Wednesday, February 19, 2014

Graphic Novel mini-reviews #17

Runaways: Teenage Wasteland (Volume #2)

Written by: Brian K. Vaughan; illustrated by: Adrian Alphona

Published: 2004

My Thoughts: I'm still not entirely sure how I feel about this series. The basic story progression is interesting enough as is the struggle the kids are having coming to terms with their new found powers and their parents real identities but there is still something lacking. I do love that it seems to realistically tap into that conflicting moment when teenagers realise their parents are people with a life outside their role as mother/father and that adults aren't automatically to be trusted or relied upon. These real life struggles woven into a superhero/fantasy setting work really well, the hiccups seem to be the sudden additions to the fantasy world that come without warning. Take for instance the main story thread in this volume. A kid who appears to also have dodgy parents turns out not to be what he seems and while it isn't completely out of left field (there are definitely hints) there also isn't anything to make me believe it wasn't a plot chosen purely for the shock factor rather than adding anything to the world. I'll keep getting them from the library though, especially since the Joss Whedon arc is coming up.

Fables: Arabian Nights (Volume #7)

Written by: Bill Willingham; Illustrated by: Mark Buckingham, Steve Leialoha, Jim Fern, Jimmy Palmiotti, Andrew Pepoy

Published: 2006

My Thoughts: I'm well and truly into the Fables series now and really loving it. While the previous volumes have mostly centred around Fabletown with mentions (and brief looks) at the Homelands from here on out we start to learn about how far this world actually spans. In this volume characters from the Arabian Fables (think Sinbad, Aladdin etc) journey to Fabletown to try and forge a relationship that will unite them against the adversary. But there are factors that work against this potential truce, cultural expectations, language barriers and nefarious dealings going on behind the scene. It felt a little too "cultured and wise" white America vs "ignorant and aggressive" Middle Easterners at times (there were some definite cringe moments) but I think they managed to extricate themselves from that awful dichotomy eventually and with an interesting resolution. The extra story "The Ballad of Rodney and June" about the love and sacrifices of two of the Adversary's wooden soldiers, I'm not so fond.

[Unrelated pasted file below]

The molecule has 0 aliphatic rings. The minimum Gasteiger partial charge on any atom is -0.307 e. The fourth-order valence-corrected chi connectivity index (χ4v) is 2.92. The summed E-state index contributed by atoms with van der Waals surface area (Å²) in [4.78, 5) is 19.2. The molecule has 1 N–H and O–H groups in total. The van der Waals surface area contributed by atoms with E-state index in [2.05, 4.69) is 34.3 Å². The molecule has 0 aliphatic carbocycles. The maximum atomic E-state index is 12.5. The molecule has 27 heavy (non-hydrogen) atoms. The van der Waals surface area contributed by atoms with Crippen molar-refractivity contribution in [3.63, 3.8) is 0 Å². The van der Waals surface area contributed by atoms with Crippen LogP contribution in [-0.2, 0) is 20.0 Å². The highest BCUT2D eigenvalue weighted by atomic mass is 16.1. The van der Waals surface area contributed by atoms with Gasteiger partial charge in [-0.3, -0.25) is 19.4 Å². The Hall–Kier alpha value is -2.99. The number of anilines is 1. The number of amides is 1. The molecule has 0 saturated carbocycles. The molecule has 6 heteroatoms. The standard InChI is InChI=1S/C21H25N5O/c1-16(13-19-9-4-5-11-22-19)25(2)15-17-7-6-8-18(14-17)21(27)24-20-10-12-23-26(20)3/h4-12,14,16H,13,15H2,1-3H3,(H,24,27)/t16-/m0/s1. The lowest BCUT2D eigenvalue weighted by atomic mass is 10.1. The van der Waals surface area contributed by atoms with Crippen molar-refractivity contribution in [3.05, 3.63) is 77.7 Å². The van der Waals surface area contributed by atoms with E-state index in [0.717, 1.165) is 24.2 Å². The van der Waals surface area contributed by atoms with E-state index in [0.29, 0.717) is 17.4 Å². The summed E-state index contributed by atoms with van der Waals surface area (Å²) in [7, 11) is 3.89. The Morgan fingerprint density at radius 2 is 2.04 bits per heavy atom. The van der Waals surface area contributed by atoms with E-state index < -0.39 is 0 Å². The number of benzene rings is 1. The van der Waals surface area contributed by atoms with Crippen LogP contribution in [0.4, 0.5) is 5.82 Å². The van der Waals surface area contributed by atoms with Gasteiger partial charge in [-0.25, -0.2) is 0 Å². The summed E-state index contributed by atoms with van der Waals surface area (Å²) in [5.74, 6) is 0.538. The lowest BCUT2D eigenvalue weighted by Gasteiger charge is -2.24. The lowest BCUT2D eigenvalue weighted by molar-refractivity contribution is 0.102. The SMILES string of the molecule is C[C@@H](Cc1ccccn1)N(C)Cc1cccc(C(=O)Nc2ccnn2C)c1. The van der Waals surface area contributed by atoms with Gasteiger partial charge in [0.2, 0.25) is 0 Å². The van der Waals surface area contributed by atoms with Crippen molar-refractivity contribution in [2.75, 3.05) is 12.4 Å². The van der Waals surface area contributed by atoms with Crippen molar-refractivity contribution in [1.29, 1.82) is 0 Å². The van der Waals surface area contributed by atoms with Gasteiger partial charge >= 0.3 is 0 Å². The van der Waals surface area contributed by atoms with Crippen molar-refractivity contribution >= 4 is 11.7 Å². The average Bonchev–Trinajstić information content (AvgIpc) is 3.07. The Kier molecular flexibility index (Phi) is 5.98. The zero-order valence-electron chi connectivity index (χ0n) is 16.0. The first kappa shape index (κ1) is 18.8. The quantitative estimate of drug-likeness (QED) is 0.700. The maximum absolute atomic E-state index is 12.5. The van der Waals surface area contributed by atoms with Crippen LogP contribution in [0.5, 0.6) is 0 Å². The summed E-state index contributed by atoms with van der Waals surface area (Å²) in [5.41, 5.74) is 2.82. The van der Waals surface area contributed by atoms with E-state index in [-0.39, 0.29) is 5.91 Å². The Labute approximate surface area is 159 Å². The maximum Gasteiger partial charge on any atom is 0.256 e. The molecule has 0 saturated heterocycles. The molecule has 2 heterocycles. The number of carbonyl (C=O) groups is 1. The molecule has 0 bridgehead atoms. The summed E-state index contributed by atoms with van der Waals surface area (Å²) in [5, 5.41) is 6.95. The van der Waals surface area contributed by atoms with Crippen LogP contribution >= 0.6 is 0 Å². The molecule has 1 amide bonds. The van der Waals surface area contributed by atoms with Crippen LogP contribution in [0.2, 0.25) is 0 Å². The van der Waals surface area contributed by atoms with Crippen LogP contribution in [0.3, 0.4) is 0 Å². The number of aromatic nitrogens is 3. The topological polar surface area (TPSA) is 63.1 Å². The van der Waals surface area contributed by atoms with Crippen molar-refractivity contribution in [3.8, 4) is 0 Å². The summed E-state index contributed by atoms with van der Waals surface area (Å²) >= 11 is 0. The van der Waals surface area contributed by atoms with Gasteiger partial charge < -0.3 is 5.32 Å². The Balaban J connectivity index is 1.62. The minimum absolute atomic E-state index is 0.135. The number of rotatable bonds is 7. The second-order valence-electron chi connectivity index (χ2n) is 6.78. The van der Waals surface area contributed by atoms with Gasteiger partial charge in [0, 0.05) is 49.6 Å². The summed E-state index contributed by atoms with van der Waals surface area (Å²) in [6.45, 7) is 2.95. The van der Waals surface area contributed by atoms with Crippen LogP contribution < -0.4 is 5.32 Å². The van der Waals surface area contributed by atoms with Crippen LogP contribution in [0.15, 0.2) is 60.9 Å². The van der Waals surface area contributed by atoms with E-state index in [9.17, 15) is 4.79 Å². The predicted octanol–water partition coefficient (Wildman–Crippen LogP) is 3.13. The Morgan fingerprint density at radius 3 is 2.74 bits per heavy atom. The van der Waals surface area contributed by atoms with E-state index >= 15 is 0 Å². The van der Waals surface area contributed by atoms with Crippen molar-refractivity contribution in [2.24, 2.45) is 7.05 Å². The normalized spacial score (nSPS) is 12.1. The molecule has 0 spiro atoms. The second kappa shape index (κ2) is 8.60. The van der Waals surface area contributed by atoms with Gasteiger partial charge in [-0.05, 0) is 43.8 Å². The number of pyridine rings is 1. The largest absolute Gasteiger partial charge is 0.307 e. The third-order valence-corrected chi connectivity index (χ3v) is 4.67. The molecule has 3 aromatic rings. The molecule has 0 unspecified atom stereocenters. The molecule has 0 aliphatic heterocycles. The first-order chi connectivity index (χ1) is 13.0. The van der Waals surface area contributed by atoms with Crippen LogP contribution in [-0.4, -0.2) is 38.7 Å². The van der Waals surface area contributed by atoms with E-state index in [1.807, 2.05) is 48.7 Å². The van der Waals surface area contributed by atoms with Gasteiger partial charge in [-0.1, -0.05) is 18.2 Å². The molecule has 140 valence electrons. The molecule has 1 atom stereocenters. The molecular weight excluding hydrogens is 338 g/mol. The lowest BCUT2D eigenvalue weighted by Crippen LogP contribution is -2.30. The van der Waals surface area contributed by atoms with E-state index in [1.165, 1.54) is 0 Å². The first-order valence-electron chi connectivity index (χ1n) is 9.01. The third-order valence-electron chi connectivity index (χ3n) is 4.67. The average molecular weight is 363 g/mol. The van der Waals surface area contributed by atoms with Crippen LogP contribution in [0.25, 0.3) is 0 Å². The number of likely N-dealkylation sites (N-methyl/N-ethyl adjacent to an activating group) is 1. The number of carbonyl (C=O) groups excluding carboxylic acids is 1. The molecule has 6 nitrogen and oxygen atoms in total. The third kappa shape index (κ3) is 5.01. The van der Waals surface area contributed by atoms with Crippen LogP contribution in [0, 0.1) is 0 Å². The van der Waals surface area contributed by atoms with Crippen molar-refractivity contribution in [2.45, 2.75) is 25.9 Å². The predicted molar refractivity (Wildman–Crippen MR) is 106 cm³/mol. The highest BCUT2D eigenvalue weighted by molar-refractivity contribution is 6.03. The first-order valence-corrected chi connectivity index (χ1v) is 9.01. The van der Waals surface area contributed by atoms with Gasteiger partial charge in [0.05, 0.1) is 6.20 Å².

iZombie (Volume #1)

Written by: Chris Roberson; Illustrated by: Mike Allred

Published: 2011

My Thoughts: I had seen volumes of this series in my library and comic book store but it was the news that it was being made into a TV series by Rob Thomas (Veronica Mars) that finally got me interested. It's an interesting concept, a female zombie eats brains once a month to stop herself from degrading to the Night of the Living Dead level of zombieness while living also trying to live the life of an early-twenty woman. She's joined by her friends, a go-go ghost and were-terrier and there's a mysterious Egyptian mummy man. It's kind of ridiculous but it really commits to how absurd the concept is, so even when things make me want to roll my eyes at time (a were-terrier...really?!) I still thoroughly enjoyed it. It also set a couple of really interesting mystery based story threads up for the next few volumes so I'm excited to see where it heads.


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